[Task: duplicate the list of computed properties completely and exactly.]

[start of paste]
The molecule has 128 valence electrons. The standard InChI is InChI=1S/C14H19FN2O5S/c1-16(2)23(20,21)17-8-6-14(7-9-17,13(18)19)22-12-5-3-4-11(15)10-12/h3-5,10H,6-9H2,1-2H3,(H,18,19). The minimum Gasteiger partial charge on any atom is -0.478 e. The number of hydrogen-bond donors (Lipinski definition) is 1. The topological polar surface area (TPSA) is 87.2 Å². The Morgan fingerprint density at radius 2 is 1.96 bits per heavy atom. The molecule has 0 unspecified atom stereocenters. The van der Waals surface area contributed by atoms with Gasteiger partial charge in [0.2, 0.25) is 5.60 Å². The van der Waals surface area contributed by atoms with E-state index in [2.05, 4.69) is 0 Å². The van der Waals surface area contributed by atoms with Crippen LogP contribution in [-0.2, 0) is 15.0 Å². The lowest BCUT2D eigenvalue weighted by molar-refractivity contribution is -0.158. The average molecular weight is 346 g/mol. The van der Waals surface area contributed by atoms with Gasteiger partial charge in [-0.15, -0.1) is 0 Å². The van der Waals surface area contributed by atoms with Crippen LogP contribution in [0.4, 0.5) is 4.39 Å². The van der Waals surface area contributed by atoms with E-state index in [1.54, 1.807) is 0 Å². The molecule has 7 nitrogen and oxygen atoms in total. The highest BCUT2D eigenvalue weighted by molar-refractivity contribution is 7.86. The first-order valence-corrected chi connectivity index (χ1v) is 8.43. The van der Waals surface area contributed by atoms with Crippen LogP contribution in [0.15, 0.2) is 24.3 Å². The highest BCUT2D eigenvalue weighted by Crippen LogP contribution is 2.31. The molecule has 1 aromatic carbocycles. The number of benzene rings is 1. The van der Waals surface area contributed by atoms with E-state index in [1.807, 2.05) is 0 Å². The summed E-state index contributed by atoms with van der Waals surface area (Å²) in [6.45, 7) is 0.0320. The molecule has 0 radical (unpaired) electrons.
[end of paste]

The molecule has 128 valence electrons. The standard InChI is InChI=1S/C14H19FN2O5S/c1-16(2)23(20,21)17-8-6-14(7-9-17,13(18)19)22-12-5-3-4-11(15)10-12/h3-5,10H,6-9H2,1-2H3,(H,18,19). The minimum Gasteiger partial charge on any atom is -0.478 e. The number of hydrogen-bond donors (Lipinski definition) is 1. The topological polar surface area (TPSA) is 87.2 Å². The Morgan fingerprint density at radius 2 is 1.96 bits per heavy atom. The molecule has 0 unspecified atom stereocenters. The van der Waals surface area contributed by atoms with Gasteiger partial charge in [0.2, 0.25) is 5.60 Å². The van der Waals surface area contributed by atoms with E-state index in [2.05, 4.69) is 0 Å². The van der Waals surface area contributed by atoms with Crippen LogP contribution in [-0.2, 0) is 15.0 Å². The lowest BCUT2D eigenvalue weighted by molar-refractivity contribution is -0.158. The average molecular weight is 346 g/mol. The van der Waals surface area contributed by atoms with Gasteiger partial charge in [-0.15, -0.1) is 0 Å². The van der Waals surface area contributed by atoms with Crippen LogP contribution in [0.4, 0.5) is 4.39 Å². The van der Waals surface area contributed by atoms with E-state index in [1.54, 1.807) is 0 Å². The molecule has 7 nitrogen and oxygen atoms in total. The highest BCUT2D eigenvalue weighted by molar-refractivity contribution is 7.86. The first-order valence-corrected chi connectivity index (χ1v) is 8.43. The van der Waals surface area contributed by atoms with Crippen LogP contribution in [0.15, 0.2) is 24.3 Å². The highest BCUT2D eigenvalue weighted by Crippen LogP contribution is 2.31. The molecule has 1 aromatic carbocycles. The number of benzene rings is 1. The van der Waals surface area contributed by atoms with E-state index in [1.807, 2.05) is 0 Å². The summed E-state index contributed by atoms with van der Waals surface area (Å²) in [6.45, 7) is 0.0320. The molecule has 0 radical (unpaired) electrons.